- Reducing your life cover – As a last resort, you could consider reducing your life cover amount in order to reduce your monthly premiums. You should be aware, however, that the effectiveness of this solution will depend on when you initially purchased your life cover, as your age and health may impact your new premiums.
He emphasises, however, that the best approach to dealing with financial trouble is to acknowledge that you need help and consult a professional financial adviser.
“An adviser will be able to examine your financial situation objectively and guide you on making the best decisions appropriate to your individual needs,” he says.
Issued on behalf of:
Hennie de Villiers
Deputy chair: Life and Risk Board Committee
Association for Savings and Investment South Africa (ASISA)
ASISA represents the majority of South Africa’s asset managers, collective investment scheme management companies, linked investment service providers, multi-managers, and life insurance companies. These members hold assets under management of R9-trillion.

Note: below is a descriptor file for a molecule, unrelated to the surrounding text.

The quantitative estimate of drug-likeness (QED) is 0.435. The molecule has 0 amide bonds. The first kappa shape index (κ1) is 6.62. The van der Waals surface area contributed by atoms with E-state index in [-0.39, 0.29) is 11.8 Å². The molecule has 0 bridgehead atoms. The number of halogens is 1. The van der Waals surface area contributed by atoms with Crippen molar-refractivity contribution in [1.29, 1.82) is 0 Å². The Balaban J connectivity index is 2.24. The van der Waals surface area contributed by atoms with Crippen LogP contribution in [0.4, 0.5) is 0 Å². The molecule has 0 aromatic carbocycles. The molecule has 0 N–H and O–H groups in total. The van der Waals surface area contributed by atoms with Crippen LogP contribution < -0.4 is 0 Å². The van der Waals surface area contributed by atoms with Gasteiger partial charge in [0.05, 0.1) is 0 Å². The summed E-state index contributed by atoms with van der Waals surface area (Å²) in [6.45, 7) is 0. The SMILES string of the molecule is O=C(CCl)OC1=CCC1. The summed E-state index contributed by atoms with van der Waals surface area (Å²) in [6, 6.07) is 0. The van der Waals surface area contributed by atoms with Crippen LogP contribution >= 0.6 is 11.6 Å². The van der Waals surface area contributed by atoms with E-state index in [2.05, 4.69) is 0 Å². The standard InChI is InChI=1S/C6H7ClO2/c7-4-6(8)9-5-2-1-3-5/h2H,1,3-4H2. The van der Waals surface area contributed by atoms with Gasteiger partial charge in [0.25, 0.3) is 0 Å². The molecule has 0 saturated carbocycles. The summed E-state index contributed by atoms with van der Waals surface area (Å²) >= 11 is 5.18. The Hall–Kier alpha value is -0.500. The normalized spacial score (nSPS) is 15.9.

Issued on behalf of:
Hennie de Villiers
Deputy chair: Life and Risk Board Committee
Association for Savings and Investment South Africa (ASISA) ASISA represents the majority of South Africa’s asset managers, collective investment scheme management companies, linked investment service providers, multi-managers, and life insurance companies. These members hold assets under management of R9-trillion.